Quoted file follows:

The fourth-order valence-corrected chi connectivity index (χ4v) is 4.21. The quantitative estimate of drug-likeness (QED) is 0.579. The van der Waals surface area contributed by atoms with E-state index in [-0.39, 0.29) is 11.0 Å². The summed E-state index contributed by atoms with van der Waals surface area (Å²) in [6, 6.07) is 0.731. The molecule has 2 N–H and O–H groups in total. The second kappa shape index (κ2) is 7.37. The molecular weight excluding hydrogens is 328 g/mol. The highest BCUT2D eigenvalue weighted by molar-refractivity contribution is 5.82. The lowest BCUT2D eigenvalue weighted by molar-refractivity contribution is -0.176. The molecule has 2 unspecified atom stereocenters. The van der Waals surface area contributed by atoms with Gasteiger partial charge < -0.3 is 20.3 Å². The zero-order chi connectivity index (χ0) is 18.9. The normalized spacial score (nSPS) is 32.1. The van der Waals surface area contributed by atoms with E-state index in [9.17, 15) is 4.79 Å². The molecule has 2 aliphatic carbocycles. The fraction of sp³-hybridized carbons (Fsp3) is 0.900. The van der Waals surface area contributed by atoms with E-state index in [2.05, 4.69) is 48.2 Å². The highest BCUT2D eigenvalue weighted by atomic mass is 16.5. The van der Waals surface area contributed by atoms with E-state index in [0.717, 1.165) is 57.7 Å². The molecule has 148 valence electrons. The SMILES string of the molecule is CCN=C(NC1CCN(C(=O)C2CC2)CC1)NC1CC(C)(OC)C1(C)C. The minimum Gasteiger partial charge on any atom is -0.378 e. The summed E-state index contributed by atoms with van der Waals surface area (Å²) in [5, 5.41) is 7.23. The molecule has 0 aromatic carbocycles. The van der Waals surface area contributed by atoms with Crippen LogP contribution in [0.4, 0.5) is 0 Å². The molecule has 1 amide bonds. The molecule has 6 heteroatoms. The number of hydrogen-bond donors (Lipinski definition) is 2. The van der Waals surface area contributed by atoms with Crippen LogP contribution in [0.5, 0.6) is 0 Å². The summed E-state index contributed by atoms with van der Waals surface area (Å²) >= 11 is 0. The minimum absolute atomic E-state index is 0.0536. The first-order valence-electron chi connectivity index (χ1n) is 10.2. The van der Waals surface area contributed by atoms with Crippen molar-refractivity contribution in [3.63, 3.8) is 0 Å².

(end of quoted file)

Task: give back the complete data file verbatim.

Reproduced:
The fourth-order valence-corrected chi connectivity index (χ4v) is 4.21. The quantitative estimate of drug-likeness (QED) is 0.579. The van der Waals surface area contributed by atoms with E-state index in [-0.39, 0.29) is 11.0 Å². The summed E-state index contributed by atoms with van der Waals surface area (Å²) in [6, 6.07) is 0.731. The molecule has 2 N–H and O–H groups in total. The second kappa shape index (κ2) is 7.37. The molecular weight excluding hydrogens is 328 g/mol. The highest BCUT2D eigenvalue weighted by molar-refractivity contribution is 5.82. The lowest BCUT2D eigenvalue weighted by molar-refractivity contribution is -0.176. The molecule has 2 unspecified atom stereocenters. The van der Waals surface area contributed by atoms with Gasteiger partial charge < -0.3 is 20.3 Å². The zero-order chi connectivity index (χ0) is 18.9. The normalized spacial score (nSPS) is 32.1. The van der Waals surface area contributed by atoms with E-state index in [9.17, 15) is 4.79 Å². The molecule has 2 aliphatic carbocycles. The fraction of sp³-hybridized carbons (Fsp3) is 0.900. The van der Waals surface area contributed by atoms with E-state index in [2.05, 4.69) is 48.2 Å². The highest BCUT2D eigenvalue weighted by atomic mass is 16.5. The van der Waals surface area contributed by atoms with E-state index in [0.717, 1.165) is 57.7 Å². The molecule has 148 valence electrons. The SMILES string of the molecule is CCN=C(NC1CCN(C(=O)C2CC2)CC1)NC1CC(C)(OC)C1(C)C. The minimum Gasteiger partial charge on any atom is -0.378 e. The summed E-state index contributed by atoms with van der Waals surface area (Å²) in [5, 5.41) is 7.23. The molecule has 0 aromatic carbocycles. The van der Waals surface area contributed by atoms with Crippen LogP contribution in [0.4, 0.5) is 0 Å². The molecule has 1 amide bonds. The molecule has 6 heteroatoms. The number of hydrogen-bond donors (Lipinski definition) is 2. The van der Waals surface area contributed by atoms with Crippen LogP contribution in [0.5, 0.6) is 0 Å². The summed E-state index contributed by atoms with van der Waals surface area (Å²) >= 11 is 0. The minimum absolute atomic E-state index is 0.0536. The first-order valence-electron chi connectivity index (χ1n) is 10.2. The van der Waals surface area contributed by atoms with Crippen molar-refractivity contribution in [3.63, 3.8) is 0 Å².